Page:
As far as metaphors go, it is fair to describe the global water cycle as the bloodstream of the biosphere. It’s an important regulator of the Earth's climate as it helps maintain the stable environmental conditions humanity has enjoyed during the Holocene.
An excessive use of freshwater has a negative impact on this function. If too much is taken out the cycle will change. The consequences are dramatic for the biosphere and the earth’s climate.
Taking out more than you have
That is why freshwater is identified as one of the nine planetary boundaries. The message is clear: If the outtake increases beyond the proposed boundary for consumptive freshwater use the risk of abrupt and irreversible changes in the climate and ecosystem services is believed to increase dramatically.
A recently published study in Geophysical Research Letters analyses the potential conflict between feeding a growing population and sequestering carbon to mitigate climate change.
The article, which is written by centre researchers Malin Falkenmark, Johan Rockström and Louise Karlberg together with Mats Lannerstad from Stockholm Environment Institute, reveals that the combined use of water for both food production and curbing climate change transgresses the proposed boundary and will further exacerbate already severe river depletion.
Hungry stomachs, warming world
By 2050 the world’s population is likely to have reached nine billion people. That is, nine billion stomachs that should not go hungry. This means that food production will need to increase, and consequently an increase in use of freshwater. Meanwhile, we currently rely on extensive amounts of freshwater for sequestration of carbon, to decrease carbon dioxide in the atmosphere and mitigate climate change.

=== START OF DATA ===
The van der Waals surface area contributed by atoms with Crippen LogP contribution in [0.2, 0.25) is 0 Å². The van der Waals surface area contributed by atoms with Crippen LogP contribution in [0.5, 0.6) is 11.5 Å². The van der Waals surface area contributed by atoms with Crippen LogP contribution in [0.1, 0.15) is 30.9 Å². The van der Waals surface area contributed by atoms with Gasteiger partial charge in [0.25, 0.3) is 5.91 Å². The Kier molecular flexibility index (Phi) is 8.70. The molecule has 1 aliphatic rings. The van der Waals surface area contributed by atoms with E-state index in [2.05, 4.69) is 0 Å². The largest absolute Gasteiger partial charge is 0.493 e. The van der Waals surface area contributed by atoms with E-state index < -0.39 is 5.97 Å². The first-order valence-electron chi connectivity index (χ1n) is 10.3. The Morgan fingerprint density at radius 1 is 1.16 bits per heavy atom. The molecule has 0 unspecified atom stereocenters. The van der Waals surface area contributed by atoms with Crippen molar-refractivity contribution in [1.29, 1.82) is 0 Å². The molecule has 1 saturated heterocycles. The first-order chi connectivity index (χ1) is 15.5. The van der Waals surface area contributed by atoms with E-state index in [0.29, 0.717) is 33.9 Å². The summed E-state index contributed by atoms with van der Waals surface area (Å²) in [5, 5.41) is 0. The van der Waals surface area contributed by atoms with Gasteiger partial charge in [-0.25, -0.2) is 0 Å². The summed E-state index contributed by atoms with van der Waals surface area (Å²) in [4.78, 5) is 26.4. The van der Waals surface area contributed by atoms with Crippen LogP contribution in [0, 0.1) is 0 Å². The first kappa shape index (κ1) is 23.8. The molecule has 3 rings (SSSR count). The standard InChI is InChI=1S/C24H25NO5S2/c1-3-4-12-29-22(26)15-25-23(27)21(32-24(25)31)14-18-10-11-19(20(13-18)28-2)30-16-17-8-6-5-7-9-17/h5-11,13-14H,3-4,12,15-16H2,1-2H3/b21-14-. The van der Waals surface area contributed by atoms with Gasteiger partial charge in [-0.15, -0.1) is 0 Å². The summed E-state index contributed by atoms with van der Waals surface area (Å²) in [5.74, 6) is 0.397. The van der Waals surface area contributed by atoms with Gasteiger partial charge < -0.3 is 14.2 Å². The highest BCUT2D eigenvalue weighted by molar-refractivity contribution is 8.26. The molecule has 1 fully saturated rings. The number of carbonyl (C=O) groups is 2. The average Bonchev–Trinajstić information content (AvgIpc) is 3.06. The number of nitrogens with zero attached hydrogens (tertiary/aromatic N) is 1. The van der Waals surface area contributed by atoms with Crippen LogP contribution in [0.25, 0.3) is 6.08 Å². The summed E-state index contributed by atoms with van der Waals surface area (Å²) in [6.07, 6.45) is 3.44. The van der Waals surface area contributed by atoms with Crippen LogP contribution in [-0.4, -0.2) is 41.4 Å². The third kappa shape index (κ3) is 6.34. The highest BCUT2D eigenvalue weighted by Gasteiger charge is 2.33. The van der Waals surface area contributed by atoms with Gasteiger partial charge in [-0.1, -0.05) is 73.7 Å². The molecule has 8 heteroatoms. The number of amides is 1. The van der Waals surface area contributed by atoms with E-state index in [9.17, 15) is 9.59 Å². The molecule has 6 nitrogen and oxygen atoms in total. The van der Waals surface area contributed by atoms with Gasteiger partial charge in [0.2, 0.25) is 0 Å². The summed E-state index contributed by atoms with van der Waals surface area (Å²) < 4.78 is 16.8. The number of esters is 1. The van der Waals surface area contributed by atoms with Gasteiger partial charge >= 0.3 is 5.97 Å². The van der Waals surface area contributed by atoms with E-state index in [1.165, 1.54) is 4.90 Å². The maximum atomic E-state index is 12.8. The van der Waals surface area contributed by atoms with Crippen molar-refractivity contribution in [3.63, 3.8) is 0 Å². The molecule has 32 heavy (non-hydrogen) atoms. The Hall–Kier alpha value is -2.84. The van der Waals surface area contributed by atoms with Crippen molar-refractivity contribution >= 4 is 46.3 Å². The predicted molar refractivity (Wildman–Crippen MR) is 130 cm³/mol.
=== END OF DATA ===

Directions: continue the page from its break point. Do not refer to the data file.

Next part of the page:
In their study, Falkenmark and her co-authors analysed the potential change in consumptive water use between today and 2050, in a world with nine billion people where the daily caloric intake is 3000 kcal, corresponding to that in Brazil, China and Mexico in 2009. They then added to that the estimated amount of freshwater needed for carbon sequestration.
While counting on increased efficiency in water use related to farming, and calculating sequestration potential equivalent to that of tropical regions, the figures do not add up.
Focus on the emissions
"It is clear that the consumptive use of freshwater involved in the dual task of carbon sequestration and an increased food production will both transgress the planetary boundary for consumptive freshwater use and worsen the already severe river depletion,” says lead author Malin Falkenmark.
The consequences would be a series of ecological collapses of riverine ecosystems, coastal ecosystems and lake ecosystems.
So what to do?
"Our study shows that synergies can be used to reduce the freshwater consumption through improved land use and changes in diets through less water intensive foods and reduced food losses. This way water can be freed up and used for sequestration,” co-author Louise Karlberg says.
However, it will not solve the main problem, namely too high emission levels.
"If humanity is to stay within the safe operating space for fresh water use (and climate change), climate change needs to be mitigated not only through carbon sequestration that relies on freshwater, but through decreased emission in the first place,” Karlberg says.
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